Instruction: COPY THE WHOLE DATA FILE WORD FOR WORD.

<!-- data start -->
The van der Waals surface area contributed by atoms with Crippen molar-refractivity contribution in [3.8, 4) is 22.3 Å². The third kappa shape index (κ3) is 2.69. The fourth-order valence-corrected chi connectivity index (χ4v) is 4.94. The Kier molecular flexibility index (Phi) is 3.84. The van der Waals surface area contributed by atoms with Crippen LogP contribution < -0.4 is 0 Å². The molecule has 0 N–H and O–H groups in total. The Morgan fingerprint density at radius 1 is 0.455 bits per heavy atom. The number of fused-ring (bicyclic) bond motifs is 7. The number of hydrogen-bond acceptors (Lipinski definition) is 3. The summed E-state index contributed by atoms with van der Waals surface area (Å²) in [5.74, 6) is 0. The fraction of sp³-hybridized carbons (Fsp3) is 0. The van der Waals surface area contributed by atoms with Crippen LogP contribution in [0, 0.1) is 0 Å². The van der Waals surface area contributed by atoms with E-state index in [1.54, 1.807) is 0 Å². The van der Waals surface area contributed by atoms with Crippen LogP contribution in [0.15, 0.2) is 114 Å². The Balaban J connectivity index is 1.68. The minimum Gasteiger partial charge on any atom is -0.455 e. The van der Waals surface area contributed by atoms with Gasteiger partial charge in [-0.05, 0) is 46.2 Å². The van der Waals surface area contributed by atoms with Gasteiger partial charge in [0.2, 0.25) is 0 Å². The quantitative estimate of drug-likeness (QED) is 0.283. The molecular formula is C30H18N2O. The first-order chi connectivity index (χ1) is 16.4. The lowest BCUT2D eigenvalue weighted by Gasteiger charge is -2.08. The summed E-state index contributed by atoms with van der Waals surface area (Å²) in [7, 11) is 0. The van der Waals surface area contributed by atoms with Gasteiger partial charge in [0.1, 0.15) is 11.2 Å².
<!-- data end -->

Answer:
The van der Waals surface area contributed by atoms with Crippen molar-refractivity contribution in [3.8, 4) is 22.3 Å². The third kappa shape index (κ3) is 2.69. The fourth-order valence-corrected chi connectivity index (χ4v) is 4.94. The Kier molecular flexibility index (Phi) is 3.84. The van der Waals surface area contributed by atoms with Crippen LogP contribution < -0.4 is 0 Å². The molecule has 0 N–H and O–H groups in total. The Morgan fingerprint density at radius 1 is 0.455 bits per heavy atom. The number of fused-ring (bicyclic) bond motifs is 7. The number of hydrogen-bond acceptors (Lipinski definition) is 3. The summed E-state index contributed by atoms with van der Waals surface area (Å²) in [5.74, 6) is 0. The fraction of sp³-hybridized carbons (Fsp3) is 0. The van der Waals surface area contributed by atoms with Crippen LogP contribution in [0, 0.1) is 0 Å². The van der Waals surface area contributed by atoms with E-state index in [1.54, 1.807) is 0 Å². The van der Waals surface area contributed by atoms with Crippen LogP contribution in [0.15, 0.2) is 114 Å². The Balaban J connectivity index is 1.68. The minimum Gasteiger partial charge on any atom is -0.455 e. The van der Waals surface area contributed by atoms with Gasteiger partial charge in [-0.05, 0) is 46.2 Å². The van der Waals surface area contributed by atoms with Gasteiger partial charge in [0.2, 0.25) is 0 Å². The quantitative estimate of drug-likeness (QED) is 0.283. The molecular formula is C30H18N2O. The first-order chi connectivity index (χ1) is 16.4. The lowest BCUT2D eigenvalue weighted by Gasteiger charge is -2.08. The summed E-state index contributed by atoms with van der Waals surface area (Å²) in [7, 11) is 0. The van der Waals surface area contributed by atoms with Gasteiger partial charge in [0.1, 0.15) is 11.2 Å².